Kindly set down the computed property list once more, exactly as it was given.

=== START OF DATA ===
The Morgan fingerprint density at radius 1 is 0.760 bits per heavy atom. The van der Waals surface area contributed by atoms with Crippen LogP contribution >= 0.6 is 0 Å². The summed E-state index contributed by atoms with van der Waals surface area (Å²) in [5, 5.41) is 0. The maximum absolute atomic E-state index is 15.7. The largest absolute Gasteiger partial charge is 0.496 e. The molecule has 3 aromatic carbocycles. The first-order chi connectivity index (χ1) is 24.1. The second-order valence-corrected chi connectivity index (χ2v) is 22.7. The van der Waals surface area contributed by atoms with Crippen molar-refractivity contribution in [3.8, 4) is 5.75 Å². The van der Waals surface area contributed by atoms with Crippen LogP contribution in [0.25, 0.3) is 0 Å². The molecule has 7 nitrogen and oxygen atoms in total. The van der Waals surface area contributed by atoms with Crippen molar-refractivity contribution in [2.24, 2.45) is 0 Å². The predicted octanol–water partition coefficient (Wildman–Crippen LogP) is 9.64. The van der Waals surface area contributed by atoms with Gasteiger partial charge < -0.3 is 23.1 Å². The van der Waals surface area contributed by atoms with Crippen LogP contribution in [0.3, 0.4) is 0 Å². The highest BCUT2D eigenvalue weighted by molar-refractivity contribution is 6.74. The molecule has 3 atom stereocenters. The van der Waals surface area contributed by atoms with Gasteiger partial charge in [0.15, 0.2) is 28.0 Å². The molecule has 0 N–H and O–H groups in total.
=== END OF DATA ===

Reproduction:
The Morgan fingerprint density at radius 1 is 0.760 bits per heavy atom. The van der Waals surface area contributed by atoms with Crippen LogP contribution >= 0.6 is 0 Å². The summed E-state index contributed by atoms with van der Waals surface area (Å²) in [5, 5.41) is 0. The maximum absolute atomic E-state index is 15.7. The largest absolute Gasteiger partial charge is 0.496 e. The molecule has 3 aromatic carbocycles. The first-order chi connectivity index (χ1) is 24.1. The second-order valence-corrected chi connectivity index (χ2v) is 22.7. The van der Waals surface area contributed by atoms with Crippen molar-refractivity contribution in [3.8, 4) is 5.75 Å². The van der Waals surface area contributed by atoms with Crippen LogP contribution in [0.25, 0.3) is 0 Å². The molecule has 7 nitrogen and oxygen atoms in total. The van der Waals surface area contributed by atoms with Crippen molar-refractivity contribution in [2.24, 2.45) is 0 Å². The predicted octanol–water partition coefficient (Wildman–Crippen LogP) is 9.64. The van der Waals surface area contributed by atoms with Gasteiger partial charge < -0.3 is 23.1 Å². The van der Waals surface area contributed by atoms with Crippen LogP contribution in [0.3, 0.4) is 0 Å². The highest BCUT2D eigenvalue weighted by molar-refractivity contribution is 6.74. The molecule has 3 atom stereocenters. The van der Waals surface area contributed by atoms with Gasteiger partial charge in [0.15, 0.2) is 28.0 Å². The molecule has 0 N–H and O–H groups in total.